While Metcalfe correctly describes the thousands of 311 complaints about noise from 2012 as “the entire year’s expression of mass annoyance,” Sluis’s map does not go far enough toward figuring out whose annoyance, exactly. We must remember that annoyance oftentimes stems not just from physical reactions to noise but rather one’s perceptions about noise, what Jennifer Stoever-Ackerman deems “the listening ear.” How we hear others, Stoever-Ackerman argues, is not as natural as it seems. For example, whom we deem as noisy may stem from our community, our parents, and/or social conditioning. Accounting for race/ethnicity in noise maps will show how the listening ear conditions neighbors to categorize and react to certain sounds.
For the purpose of this analytic exercise, I compared Sluis’s maps and the Center for Urban Research, CUNY Graduate Center’s 2010 map of block-by-block demographic changes in New York City, in order to illustrate how population density and racial/ethnic demographics play a role in concentrated pockets of noise complaints. Drawn from 2010 census data, the CUNY map clearly delineates neighborhoods and color-codes the groups in each neighborhood per block: blue for whites, green for Latino, orange for black, purple for Asian, and grey for “Other.” Although the Center for Urban Research, CUNY Graduate Center’s maps cannot be superimposed on Sluis’s maps, they help give a general idea as to where neighborhoods are located in addition to racial demographics.
From the maps illustrating changing race/ethnicity patterns, I gathered what neighborhoods were predominantly white (West Village, Lincoln Square, Yorkville, Upper West Side), predominantly Latino (Washington Heights, East Harlem) predominantly black (Central Harlem, parts of Hamilton Heights), and predominantly Asian (Chinatown, blocks of the Lower East Side). When one compares Sluis’s overall noise map of Manhattan to the racial demographic maps of Manhattan, what stands out is that the major circles of noise complaints are also places where there are different racial and ethnic groups mingling (for example, Times Square) or places that are populated by mostly minorities (Hamilton Heights). Whereas Sluis flattens out the noise complaints, demographic stats point to the racial/ethnic contours of each neighborhood. Sluis’s maps focus on number of complaints; unfortunately this assumes everyone complaining is the same and that everyone making the noise is the same—a level aural playing field if you will. Bringing demographics into the equation underscores how not all complainers are equal and how not all complaints carry the same heft.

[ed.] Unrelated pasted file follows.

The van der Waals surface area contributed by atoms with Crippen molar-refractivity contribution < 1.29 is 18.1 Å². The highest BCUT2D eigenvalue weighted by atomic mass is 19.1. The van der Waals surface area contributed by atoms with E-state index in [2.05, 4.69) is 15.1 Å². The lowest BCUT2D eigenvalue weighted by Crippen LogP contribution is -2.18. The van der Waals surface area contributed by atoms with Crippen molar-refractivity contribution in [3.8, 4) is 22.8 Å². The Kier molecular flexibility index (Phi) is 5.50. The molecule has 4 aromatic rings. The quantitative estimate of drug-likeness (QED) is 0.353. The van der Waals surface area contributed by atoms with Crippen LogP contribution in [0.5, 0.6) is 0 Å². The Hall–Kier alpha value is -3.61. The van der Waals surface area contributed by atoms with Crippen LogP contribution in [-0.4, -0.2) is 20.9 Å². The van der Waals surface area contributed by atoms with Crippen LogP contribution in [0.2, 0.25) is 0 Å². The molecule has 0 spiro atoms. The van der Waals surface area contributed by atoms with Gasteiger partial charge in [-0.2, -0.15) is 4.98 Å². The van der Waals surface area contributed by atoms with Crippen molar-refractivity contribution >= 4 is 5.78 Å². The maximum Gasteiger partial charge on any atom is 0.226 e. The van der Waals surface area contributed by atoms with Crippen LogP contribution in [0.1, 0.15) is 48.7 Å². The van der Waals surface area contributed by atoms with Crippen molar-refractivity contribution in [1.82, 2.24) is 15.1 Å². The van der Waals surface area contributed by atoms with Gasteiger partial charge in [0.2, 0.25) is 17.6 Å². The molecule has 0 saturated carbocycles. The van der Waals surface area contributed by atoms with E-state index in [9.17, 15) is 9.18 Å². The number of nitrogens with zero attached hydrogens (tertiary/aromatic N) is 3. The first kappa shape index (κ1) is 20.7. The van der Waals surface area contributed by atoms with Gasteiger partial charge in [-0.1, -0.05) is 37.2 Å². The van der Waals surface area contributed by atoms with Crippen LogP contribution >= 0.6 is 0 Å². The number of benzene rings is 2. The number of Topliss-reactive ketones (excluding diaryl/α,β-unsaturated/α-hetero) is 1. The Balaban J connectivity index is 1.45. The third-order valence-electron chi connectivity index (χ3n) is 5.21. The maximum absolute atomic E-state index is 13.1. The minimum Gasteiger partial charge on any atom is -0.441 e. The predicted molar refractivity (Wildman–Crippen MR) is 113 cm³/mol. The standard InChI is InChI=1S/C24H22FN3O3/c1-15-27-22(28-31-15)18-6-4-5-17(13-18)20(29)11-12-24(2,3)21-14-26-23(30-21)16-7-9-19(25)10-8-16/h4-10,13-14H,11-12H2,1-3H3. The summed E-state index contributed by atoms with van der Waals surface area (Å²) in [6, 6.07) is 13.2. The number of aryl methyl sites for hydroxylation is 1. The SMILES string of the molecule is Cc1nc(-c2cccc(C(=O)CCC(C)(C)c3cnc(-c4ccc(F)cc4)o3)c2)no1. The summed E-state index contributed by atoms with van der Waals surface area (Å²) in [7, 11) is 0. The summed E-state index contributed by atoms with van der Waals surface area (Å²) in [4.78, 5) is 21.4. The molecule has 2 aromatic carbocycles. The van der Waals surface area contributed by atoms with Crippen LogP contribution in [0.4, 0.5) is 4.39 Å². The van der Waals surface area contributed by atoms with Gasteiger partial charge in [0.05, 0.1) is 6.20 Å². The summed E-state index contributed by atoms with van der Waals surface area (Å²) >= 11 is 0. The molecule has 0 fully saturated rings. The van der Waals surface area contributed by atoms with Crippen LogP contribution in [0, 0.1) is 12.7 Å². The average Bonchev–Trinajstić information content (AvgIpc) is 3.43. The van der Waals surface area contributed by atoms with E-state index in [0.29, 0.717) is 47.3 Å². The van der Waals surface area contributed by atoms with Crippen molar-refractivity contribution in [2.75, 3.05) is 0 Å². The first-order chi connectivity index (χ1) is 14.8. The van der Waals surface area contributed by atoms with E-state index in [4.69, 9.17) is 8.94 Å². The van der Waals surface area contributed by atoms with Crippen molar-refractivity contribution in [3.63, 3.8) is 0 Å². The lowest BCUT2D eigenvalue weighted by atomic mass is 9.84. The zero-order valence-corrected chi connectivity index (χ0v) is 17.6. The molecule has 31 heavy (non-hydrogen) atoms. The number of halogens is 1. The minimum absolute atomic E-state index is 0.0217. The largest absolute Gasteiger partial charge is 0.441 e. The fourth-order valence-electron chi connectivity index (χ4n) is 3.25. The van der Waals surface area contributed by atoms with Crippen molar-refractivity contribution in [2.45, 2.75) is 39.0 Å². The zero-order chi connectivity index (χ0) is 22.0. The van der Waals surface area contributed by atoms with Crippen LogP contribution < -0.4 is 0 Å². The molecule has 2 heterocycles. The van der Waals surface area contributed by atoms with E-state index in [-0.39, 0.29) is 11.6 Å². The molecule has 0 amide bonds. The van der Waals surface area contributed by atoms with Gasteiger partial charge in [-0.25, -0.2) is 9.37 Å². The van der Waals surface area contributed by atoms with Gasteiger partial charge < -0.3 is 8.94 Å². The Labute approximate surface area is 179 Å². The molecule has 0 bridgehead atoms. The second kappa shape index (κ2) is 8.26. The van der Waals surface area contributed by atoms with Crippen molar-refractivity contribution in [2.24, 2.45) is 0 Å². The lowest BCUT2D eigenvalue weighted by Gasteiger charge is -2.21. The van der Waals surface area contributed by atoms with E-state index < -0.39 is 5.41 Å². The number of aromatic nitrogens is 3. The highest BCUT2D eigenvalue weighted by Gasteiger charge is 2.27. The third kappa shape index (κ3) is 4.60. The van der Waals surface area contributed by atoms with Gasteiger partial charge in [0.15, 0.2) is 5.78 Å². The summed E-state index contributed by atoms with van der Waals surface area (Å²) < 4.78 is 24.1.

The city may be noisy, but “noisy” is relative. Sluis’s map shows some predictably noisy areas for those of us familiar with Manhattan’s soundscape (Union Square, Times Square) but it also draws attention to other areas not as predictable in the mainstream imagination (East Harlem South, Hamilton Heights). However, the maps by the Center for Urban Research, CUNY Graduate Center help us better understand the context for the high or low number of complaints in certain areas. For example, one of the biggest circles on Sluis’s general map of Manhattan is located in the Hamilton Heights/Washington Heights area; the Center for Urban Research, CUNY Graduate Center’s map of Manhattan above 110th Street show that these areas are densely populated by blacks and Latinos/as. This is key information because it reminds viewers that this neighborhood is a lot more ethnically diverse than other neighborhoods with a smaller number of complaints. It brings to mind: what role does race play in these complaints, in terms of those who complain and those who are the focus of the complaints? Although more people might mean more complaints, the prevalence of complaints like “loud talk” in East Harlem (Spanish Harlem) are nevertheless connected racialized ideas about people of color being “loud.” This doesn’t assume that the people complaining are white, but that they are complaining about groups that are characterized as loud, noisy, rowdy.